The survey was designed to capture confidential input on budget priorities. The survey solicited no demographic or personally identifying information; although, participants were given the option of providing name, address, neighborhood, and email contact.
Participants were asked to rank the five priorities identified by the Mayor’s priorities individually as “Important” “Somewhat Important” or “Not Important.” In addition, they were provided an open-ended question soliciting additional priorities. The survey also included open-ended questions soliciting ideas for Capital Projects that addressed City-wide needs and neighborhood specific needs.
Finally, the survey sought to measure the participant experience and potential for increased engagement in the future.
Recruiting Resource/Expert Panel
The panel for the forums included City department heads and leaders of city authorities typically not directly accessible by the general public. After the forum, the panelists said they were very pleased that the process lead to an informed dialogue rather than confrontational encounters. Many panelists lingered after the forum to continue their interaction with residents.
The Office of Community Affairs (OCA) led recruitment efforts, which relied on OCA staff, elected officials, and outreach to key community stakeholders through Community Development Corporations (CDC), neighborhood associations, and social media channels.
Geographic and Neighborhood representation was a foremost concern for the City. Pittsburgh boasts of having over 90 distinct neighborhoods, and residents’ affiliation with and allegiance to neighborhoods are deeply felt. The OCA produced a flyer advertising the forums. This flyer was distributed by OCA staff that attended regularly scheduled community meetings in the month preceding the forums. The flyer was also made available electronically to be shared broadly through community-based networks. Community Development Corporations were specifically encouraged to have at least one representative attend the forums.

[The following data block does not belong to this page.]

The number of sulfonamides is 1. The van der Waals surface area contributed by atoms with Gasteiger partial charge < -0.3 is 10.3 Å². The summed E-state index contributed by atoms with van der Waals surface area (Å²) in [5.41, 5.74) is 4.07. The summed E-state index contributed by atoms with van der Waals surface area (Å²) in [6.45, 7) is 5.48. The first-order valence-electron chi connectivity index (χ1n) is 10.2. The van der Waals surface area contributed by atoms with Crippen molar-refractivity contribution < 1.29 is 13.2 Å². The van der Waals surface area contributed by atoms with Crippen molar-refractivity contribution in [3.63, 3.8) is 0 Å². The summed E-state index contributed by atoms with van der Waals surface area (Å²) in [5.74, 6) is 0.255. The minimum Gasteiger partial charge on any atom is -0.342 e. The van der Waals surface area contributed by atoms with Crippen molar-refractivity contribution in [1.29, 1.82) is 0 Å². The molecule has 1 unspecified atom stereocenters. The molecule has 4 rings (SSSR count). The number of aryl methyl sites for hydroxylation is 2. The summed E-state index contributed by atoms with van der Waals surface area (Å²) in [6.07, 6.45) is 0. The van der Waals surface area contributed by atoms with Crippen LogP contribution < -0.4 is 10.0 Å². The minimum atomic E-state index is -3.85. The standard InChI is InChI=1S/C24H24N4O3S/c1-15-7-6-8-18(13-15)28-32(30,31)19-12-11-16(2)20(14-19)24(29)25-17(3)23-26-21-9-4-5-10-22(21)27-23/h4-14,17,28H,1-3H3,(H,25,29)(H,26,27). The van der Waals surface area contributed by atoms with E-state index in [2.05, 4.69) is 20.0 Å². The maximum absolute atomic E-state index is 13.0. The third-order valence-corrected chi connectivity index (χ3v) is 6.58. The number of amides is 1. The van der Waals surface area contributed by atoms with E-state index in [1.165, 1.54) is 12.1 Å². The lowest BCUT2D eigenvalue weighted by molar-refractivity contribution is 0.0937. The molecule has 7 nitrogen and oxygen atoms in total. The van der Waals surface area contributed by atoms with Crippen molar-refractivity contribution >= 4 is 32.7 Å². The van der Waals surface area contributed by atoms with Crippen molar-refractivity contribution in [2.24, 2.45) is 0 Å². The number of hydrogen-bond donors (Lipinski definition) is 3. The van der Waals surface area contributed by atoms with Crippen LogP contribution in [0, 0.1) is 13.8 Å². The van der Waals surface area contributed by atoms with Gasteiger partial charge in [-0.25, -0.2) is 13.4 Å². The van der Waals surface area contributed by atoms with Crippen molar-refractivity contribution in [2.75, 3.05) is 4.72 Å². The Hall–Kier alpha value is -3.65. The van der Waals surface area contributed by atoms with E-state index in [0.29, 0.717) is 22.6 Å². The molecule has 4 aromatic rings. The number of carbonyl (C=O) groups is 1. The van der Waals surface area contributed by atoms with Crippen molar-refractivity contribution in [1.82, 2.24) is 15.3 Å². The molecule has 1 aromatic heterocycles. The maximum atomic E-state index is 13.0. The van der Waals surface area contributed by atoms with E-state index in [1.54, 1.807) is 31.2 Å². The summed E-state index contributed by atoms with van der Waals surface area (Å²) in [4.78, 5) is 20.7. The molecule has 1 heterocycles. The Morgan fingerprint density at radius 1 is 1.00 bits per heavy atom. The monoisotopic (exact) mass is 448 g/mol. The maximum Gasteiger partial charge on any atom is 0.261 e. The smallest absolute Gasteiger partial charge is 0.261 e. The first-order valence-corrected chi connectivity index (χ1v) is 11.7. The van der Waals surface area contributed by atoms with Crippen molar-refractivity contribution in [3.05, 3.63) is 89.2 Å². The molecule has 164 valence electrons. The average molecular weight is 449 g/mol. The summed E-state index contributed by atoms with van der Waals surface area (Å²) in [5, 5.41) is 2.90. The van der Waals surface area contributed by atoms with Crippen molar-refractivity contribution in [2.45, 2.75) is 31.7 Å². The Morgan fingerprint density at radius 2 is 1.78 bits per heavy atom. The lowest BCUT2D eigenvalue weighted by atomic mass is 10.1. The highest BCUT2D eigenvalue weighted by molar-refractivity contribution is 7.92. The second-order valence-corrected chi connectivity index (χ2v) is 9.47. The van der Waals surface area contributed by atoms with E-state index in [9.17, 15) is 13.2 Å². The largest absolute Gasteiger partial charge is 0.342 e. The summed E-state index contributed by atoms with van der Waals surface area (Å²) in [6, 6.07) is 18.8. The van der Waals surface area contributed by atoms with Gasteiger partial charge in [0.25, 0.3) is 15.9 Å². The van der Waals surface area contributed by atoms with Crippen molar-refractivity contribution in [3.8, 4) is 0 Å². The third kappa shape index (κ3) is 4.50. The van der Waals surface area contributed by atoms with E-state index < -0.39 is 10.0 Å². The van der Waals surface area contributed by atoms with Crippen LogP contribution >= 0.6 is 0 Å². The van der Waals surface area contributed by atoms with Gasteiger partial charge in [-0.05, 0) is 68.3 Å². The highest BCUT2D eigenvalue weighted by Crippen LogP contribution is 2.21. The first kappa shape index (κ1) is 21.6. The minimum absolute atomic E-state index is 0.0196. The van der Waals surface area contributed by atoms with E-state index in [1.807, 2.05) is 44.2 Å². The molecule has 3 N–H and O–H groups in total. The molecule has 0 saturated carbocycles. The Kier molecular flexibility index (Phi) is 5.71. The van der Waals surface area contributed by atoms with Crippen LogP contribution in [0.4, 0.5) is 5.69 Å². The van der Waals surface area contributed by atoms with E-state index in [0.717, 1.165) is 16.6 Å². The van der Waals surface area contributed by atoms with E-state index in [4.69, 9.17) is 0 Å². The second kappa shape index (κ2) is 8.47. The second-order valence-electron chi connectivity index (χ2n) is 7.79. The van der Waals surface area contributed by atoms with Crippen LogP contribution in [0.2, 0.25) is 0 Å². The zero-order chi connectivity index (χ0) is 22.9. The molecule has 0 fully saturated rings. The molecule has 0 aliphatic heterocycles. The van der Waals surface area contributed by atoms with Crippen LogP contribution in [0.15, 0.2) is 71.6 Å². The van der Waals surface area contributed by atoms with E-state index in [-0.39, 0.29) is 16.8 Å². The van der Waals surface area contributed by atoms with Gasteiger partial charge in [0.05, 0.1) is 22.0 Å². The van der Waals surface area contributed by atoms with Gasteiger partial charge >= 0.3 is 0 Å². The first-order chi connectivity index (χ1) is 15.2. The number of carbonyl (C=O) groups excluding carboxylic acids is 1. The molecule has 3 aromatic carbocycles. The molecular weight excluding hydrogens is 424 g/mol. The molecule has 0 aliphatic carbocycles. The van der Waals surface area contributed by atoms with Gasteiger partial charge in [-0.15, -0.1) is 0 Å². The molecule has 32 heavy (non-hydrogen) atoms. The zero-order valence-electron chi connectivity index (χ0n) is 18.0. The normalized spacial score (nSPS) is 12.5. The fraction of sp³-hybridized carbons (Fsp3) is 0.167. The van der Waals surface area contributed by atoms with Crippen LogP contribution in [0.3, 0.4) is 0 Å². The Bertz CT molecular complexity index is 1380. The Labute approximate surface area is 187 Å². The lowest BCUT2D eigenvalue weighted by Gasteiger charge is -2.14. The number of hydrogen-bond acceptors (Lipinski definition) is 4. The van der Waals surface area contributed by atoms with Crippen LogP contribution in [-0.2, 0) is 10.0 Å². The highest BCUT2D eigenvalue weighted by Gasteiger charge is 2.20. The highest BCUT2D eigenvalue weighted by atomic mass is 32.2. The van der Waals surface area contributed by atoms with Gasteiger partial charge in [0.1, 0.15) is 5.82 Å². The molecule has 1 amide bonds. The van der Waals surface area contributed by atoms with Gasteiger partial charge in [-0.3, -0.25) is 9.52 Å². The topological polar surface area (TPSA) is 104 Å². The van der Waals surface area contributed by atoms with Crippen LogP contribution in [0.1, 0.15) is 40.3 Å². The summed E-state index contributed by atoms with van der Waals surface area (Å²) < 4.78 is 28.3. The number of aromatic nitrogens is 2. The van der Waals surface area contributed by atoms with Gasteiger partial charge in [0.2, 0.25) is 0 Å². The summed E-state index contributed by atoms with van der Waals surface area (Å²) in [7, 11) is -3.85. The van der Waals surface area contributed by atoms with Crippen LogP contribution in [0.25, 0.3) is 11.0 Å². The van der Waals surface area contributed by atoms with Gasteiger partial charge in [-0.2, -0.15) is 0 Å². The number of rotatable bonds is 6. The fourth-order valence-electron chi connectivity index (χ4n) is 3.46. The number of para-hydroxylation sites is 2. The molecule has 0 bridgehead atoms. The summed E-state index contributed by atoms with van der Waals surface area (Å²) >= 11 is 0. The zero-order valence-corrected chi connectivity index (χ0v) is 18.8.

Additionally, the OCA met with all members of City Council. They explained that the forums were a new opportunity for residents to speak with department leaders prior to the formal creation of the budget and they provided copies of the flyer for them to share with their constituents.
The OCA also made use of social media by creating Facebook events that were widely shared by City staff members and by having the Mayor encourage attendance at the forums on Twitter.
To monitor the effectiveness of recruitment efforts, the OCA set up an online registration form. This enabled the OCA to identify where additional recruiting efforts were needed. Based on this monitoring, the OCA was able to draw on relationships and networks with nonprofit groups working in specific neighborhoods to encourage attendance by residents from typically underrepresented communities.
The initial forum also provided opportunities to increase participation for the second forum, which was held three weeks later. The seventy participants at the first forum more than doubled resident participation from the prior year. These participants were encouraged to promote the second forum through their networks and through social media. Council members and community leaders were invited to observe the first forum to enhance their understanding and increase the likelihood they would promote attendance at the second forum. After the first forum, the OCA made note of which neighborhoods were represented and made additional contact with organizations working within neighborhoods that had not been well-represented at the first forum. More than 120 people attended the second forum. In all, nearly 200 participants attended the forums, with nearly all the neighborhoods of the city having some representation.